Here are 4 verses (NRSV) in the Christian scriptures which mention the kindness of God.
    Or do you despise the riches of his kindness and forbearance and patience? Do you not realize that God’s kindness is meant to lead you to repentance? Rom. 2:4

    Note then the kindness and the severity of God: severity towards those who have fallen, but God’s kindness towards you, provided you continue in his kindness; otherwise you also will be cut off. Rom. 11:22

    So that in the ages to come he might show the immeasurable riches of his grace in kindness towards us in Christ Jesus. Eph. 2:7

    But when the goodness and loving-kindness of God our Saviour appeared, he saved us, not because of any works of righteousness that we had done, but according to his mercy, through the water of rebirth and renewal by the Holy Spirit. This Spirit he poured out on us richly through Jesus Christ our Saviour, Titus 3:4-6
This repeated reference to kindness is unfortunately obscured in the King James Bible, which translates χρηστότης as "goodness" in Rom. 2:4, and 11:22, thus obscuring the continuity of one of the great themes of the Bible. Fortunately recent translations have restored the word "kindness" in these verses.

The kindness of God was brought to my attention by this post of Mike's, Chiasm in Ephesians 2.4-7. I have posted the verses again here, with his arrangement, changing "generosity" to "kindness".

4 ὁ δὲ θεὸς πλούσιος ὢν ἐν ἐλέει, διὰ τὴν πολλὴν ἀγάπην αὐτοῦ ἣν ἠγάπησεν ἡμᾶς,
[4] God is rich in mercy because of his abundant love with which he loved us.

5 καὶ ὄντας ἡμᾶς νεκροὺς τοῖς παραπτώμασιν συνεζωοποίησεν τῷ Χριστῷ,
[5] Although we were dead in our disobedience he has made us alive together through Christ.

χάριτί ἐστε σεσῳσμένοι
You are saved by grace!

6 καὶ συνήγειρεν καὶ συνεκάθισεν ἐν τοῖς ἐπουρανίοις ἐν Χριστῷ Ἰησοῦ,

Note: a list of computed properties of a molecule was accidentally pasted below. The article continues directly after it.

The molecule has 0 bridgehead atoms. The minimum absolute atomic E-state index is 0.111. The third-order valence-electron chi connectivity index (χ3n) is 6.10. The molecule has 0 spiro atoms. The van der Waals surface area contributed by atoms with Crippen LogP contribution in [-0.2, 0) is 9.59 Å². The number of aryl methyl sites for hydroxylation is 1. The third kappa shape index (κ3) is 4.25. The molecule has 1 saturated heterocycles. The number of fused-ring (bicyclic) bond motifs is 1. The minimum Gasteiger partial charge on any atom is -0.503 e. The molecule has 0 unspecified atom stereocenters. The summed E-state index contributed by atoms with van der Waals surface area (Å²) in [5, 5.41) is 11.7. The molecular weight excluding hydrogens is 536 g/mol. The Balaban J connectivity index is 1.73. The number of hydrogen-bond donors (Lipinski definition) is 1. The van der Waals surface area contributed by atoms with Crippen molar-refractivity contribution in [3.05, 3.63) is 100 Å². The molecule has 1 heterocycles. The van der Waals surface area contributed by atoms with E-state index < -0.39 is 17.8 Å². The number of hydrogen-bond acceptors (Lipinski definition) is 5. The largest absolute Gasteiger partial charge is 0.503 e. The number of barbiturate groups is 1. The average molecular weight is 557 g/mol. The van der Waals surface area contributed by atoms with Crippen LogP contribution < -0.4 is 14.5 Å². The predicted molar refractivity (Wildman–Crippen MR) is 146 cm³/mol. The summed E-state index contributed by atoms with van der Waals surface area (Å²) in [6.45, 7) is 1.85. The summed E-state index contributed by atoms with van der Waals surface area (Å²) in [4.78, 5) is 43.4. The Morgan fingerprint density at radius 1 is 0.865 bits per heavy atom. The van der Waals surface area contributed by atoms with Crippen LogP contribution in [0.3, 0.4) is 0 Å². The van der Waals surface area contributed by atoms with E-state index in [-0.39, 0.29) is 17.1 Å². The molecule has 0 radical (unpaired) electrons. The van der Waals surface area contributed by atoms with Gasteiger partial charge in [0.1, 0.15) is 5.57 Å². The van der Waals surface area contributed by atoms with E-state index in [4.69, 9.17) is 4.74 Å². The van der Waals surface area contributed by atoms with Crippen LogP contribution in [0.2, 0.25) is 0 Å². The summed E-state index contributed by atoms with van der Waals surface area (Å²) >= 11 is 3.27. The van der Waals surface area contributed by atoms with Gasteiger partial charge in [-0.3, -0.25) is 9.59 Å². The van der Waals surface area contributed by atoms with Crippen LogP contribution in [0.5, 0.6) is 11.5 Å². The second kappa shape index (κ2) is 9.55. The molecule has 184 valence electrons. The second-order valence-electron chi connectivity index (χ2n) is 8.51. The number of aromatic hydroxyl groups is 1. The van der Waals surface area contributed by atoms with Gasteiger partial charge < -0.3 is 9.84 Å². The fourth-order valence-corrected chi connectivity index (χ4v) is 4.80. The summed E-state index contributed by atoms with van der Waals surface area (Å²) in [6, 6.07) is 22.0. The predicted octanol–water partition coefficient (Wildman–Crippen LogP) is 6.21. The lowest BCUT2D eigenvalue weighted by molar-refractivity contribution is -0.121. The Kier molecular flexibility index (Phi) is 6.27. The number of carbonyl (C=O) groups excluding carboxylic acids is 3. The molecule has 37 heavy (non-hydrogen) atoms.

[6] God raised and sat us in the heavenly places with Christ Jesus,

7 ἵνα ἐνδείξηται ἐν τοῖς αἰῶσιν τοῖς ἐπερχομένοις τὸ ὑπερβάλλον πλοῦτος τῆς χάριτος αὐτοῦ ἐν χρηστότητι ἐφʼ ἡμᾶς ἐν Χριστῷ Ἰησοῦ.
[7] so that in the coming ages he might show the unsurpassable riches of his grace through his kindness to us in Christ Jesus.

I think this is a case where concordance, translating one Greek word with the same English word can bring into focus a major theme of the scriptures. There are many times where concordance is truly significant, we don't want to lose sight of that.

I also feel that more focus on the rhetorical structure of the scriptures might help us to see what God thinks is important. Mike's arrangement of these verses helped bring the meaning to my attention. Here we see that salvation from God is framed by his mercy and kindness. This is the loving kindness of God so abundantly shown to us in the Psalms and the kindness which should also be the basis of our relationships with others.
    As God’s chosen ones, holy and beloved, clothe yourselves with compassion, kindness, humility, meekness, and patience NRSV
It is a beautiful theme, one I have been tracing in many of my posts over the last few weeks, a theme which shows that sometimes translating the same Greek or Hebrew word with the same English word, in the right context, does sometimes make for a better Bible.

Another Kindness

I have always liked the story of Mephibosheth in 2 Sam. 9. Once again, the word for "kindness" is חֶסֶד hesed.
    And David said unto him: 'Fear not; for I will surely show thee kindness for Jonathan thy father's sake, and will restore thee all the land of Saul thy father; and thou shalt eat bread at my table continually.' And he bowed down, and said: 'What is thy servant, that thou shouldest look upon such a dead dog as I am?' And thou shalt till the land for him, thou, and thy sons, and thy servants; and thou shalt bring in the fruits, that thy master's son may have bread to eat; but Mephibosheth thy master's son shall eat bread continually at my table.' Now Ziba had fifteen sons and twenty servants. Then said Ziba unto the king: 'According to all that my lord the king commandeth his servant, so shall thy servant do; but Mephibosheth eateth at my table as one of the king's sons.' Now Mephibosheth had a young son, whose name was Mica. And all that dwelt in the house of Ziba were servants unto Mephibosheth. But Mephibosheth dwelt in Jerusalem; for he did eat continually at the king's table; and he was lame on both his feet. JPS
I like this story but I have always wondered about a detail. Does it literally say that Mephibosheth bowed down. Other translations say, "did homage", "obeisance" "prostrated himself" and so on.

Saturday, July 21, 2007

1 Cor. 7: 1-4

Gordon Fee had a lot to say about 1 Cor. 7 in class the other day. He was pretty upset about the way the first verse looked in the NIV.